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Rubus bartonianus

Barton's raspberry, bartonberry

Pennsylvania blackberry, ronce de pennsylvanie

Habit Shrubs, 8–25 dm, unarmed. Shrubs, 10–30 dm, armed.
Stems

erect, sparsely short-hairy, glabrescent, eglandular, not pruinose.

biennial, erect to arching, glabrous or sparsely to densely hairy, eglandular or sparsely to moderately, rarely densely, sessile- to short-stipitate-glandular, not pruinose;

prickles sparse to dense, erect or slightly retrorse, stout, 4–10 mm, broad-based.

Leaves

deciduous, simple;

stipules lanceolate, 4–6 mm;

blade cordate to broadly ovate, (2–)2.5–4(–5) × (2.5–)3.5–4.5(–5.5) cm, base deeply cordate, 3–5-lobed, lobe apices acute to obtuse, margins coarsely doubly dentate, abaxial surfaces glabrous or sparsely hairy, eglandular or sparsely stipitate-glandular.

deciduous, palmately compound, not lustrous;

stipules filiform to narrowly lanceolate, (3–)5–15(–20) mm;

leaflets (3–)5(–7), terminal ovate to lanceolate, 5–15 × 3–13 cm, base rounded to shallowly cordate, unlobed, margins finely to coarsely singly or doubly serrate, apex acuminate to long-attenuate, abaxial surfaces green, usually with retrorse prickles on midveins, moderately hairy, eglandular or sparsely to moderately sessile- to short-stipitate-glandular along veins.

Inflorescences

1-flowered.

terminal on short shoots, usually appearing axillary, (2–)5–12(–16)-flowered, cymiform, racemiform, or thyrsiform.

Pedicels

moderately hairy, eglandular or sparsely stipitate-glandular.

unarmed or prickles sparse, erect, glabrous or sparsely to densely hairy, eglandular or sparsely to moderately sessile- to short-stipitate-glandular.

Flowers

bisexual;

petals white, obovate, (15–)20–25 mm;

filaments filiform;

ovaries glabrous, styles clavate, villous.

bisexual;

petals white, usually obovate to elliptic, rarely suborbiculate, 8–40 mm;

filaments filiform;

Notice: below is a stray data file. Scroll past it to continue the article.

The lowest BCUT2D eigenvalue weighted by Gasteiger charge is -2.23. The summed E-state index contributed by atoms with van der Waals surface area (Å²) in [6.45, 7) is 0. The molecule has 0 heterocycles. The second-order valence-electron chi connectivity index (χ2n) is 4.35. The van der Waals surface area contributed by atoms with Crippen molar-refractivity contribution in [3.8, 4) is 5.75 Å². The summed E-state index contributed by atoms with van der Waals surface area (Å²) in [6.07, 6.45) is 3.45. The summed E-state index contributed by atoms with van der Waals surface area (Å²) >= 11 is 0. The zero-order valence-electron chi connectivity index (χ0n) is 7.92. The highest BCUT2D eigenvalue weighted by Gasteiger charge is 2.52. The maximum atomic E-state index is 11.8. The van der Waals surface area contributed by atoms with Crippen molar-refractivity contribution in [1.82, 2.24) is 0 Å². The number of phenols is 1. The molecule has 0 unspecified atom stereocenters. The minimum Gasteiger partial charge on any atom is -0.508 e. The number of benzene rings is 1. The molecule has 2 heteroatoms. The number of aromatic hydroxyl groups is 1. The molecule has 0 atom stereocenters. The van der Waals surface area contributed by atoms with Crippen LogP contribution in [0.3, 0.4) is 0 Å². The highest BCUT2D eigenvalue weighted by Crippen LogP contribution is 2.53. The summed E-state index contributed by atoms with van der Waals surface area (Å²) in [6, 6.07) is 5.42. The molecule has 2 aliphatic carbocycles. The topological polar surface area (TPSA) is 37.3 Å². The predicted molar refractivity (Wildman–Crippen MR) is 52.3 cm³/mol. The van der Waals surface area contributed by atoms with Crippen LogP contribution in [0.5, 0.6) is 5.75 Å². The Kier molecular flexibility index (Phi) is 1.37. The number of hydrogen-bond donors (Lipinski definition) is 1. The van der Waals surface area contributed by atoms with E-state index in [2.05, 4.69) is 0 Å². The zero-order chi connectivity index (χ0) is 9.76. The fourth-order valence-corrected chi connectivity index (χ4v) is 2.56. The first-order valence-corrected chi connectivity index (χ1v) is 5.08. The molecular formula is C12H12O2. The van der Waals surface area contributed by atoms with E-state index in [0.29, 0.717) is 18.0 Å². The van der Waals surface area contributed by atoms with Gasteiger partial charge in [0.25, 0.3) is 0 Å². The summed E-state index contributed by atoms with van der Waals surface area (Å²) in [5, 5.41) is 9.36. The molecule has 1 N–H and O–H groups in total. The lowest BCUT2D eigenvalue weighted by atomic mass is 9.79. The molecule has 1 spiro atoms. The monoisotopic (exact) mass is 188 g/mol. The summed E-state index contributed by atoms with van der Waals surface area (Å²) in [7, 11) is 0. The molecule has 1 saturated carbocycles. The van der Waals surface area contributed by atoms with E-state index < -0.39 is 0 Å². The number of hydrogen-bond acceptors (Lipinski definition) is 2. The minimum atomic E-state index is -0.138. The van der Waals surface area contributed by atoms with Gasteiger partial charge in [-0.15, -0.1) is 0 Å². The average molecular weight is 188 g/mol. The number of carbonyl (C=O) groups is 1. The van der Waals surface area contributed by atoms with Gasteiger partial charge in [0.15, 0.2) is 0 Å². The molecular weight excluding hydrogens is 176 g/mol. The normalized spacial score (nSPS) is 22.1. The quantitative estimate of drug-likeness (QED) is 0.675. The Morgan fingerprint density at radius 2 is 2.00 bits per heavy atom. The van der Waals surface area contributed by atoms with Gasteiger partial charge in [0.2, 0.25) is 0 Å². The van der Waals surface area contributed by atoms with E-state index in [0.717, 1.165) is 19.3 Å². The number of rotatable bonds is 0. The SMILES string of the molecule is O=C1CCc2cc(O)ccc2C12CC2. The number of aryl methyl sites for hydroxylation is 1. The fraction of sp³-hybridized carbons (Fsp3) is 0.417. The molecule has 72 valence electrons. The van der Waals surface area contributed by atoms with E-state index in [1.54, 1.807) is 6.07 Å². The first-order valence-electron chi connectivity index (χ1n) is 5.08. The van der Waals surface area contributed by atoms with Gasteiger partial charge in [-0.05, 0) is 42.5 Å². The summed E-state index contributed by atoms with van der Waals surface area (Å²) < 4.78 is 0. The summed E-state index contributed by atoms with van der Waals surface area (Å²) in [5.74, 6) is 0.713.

ovaries glabrous.

Fruits

deep red, hemispheric, to 1 cm;

drupelets 10–30, coherent, separating from torus.

black, globose to cylindric, 1–2 cm;

drupelets 10–100, strongly coherent, separating with torus attached.

2n

= 14, 21, 28, 35, 36, 42.

Rubus bartonianus

Rubus pensilvanicus

Phenology Flowering Mar–May. Flowering May–Jul.
Habitat Dry, rocky slopes Woodlands, savannas, prairies, fields, meadows, swamps, rock outcrops, sand dunes, sandy soil, disturbed areas, dry to wet soil
Elevation 300–400 m [1000–1300 ft] 0–1400 m [0–4600 ft]
Distribution
from FNA
ID; OR
[WildflowerSearch map]
[BONAP county map]
from FNA
AL; AR; CA; CT; DC; DE; FL; GA; IA; ID; IL; IN; KS; KY; LA; MA; MD; ME; MI; MN; MO; MS; NC; NE; NH; NJ; NY; OH; OK; PA; RI; SC; TN; TX; VA; VT; WA; WI; WV; NB; NF; NS; ON; PE; QC [Introduced in Pacific Islands (Hawaii)]
[WildflowerSearch map]
[BONAP county map]
Discussion

Of conservation concern.

Rubus bartonianus is distinguished from the other flowering raspberries within its geographic range by its erect, unarmed stems, relatively small, simple leaves with acute to obtuse lobes, deeply cordate bases, sparsely hairy or glabrous abaxial surfaces, relatively large flowers with white petals, and densely long-hairy, clavate styles. The leaves superficially resemble those of Acer glabrum or some species of Ribes.

Rubus bartonianus is most similar to R. neomexicanus but especially R. deliciosus. The species is known only from the Snake River Canyon of Idaho and Oregon.

(Discussion copyrighted by Flora of North America; reprinted with permission.)

As circumscribed here, Rubus pensilvanicus represents sect. Arguti (L. H. Bailey) L. H. Bailey, in which Bailey (1941–1945) recognized 109 species.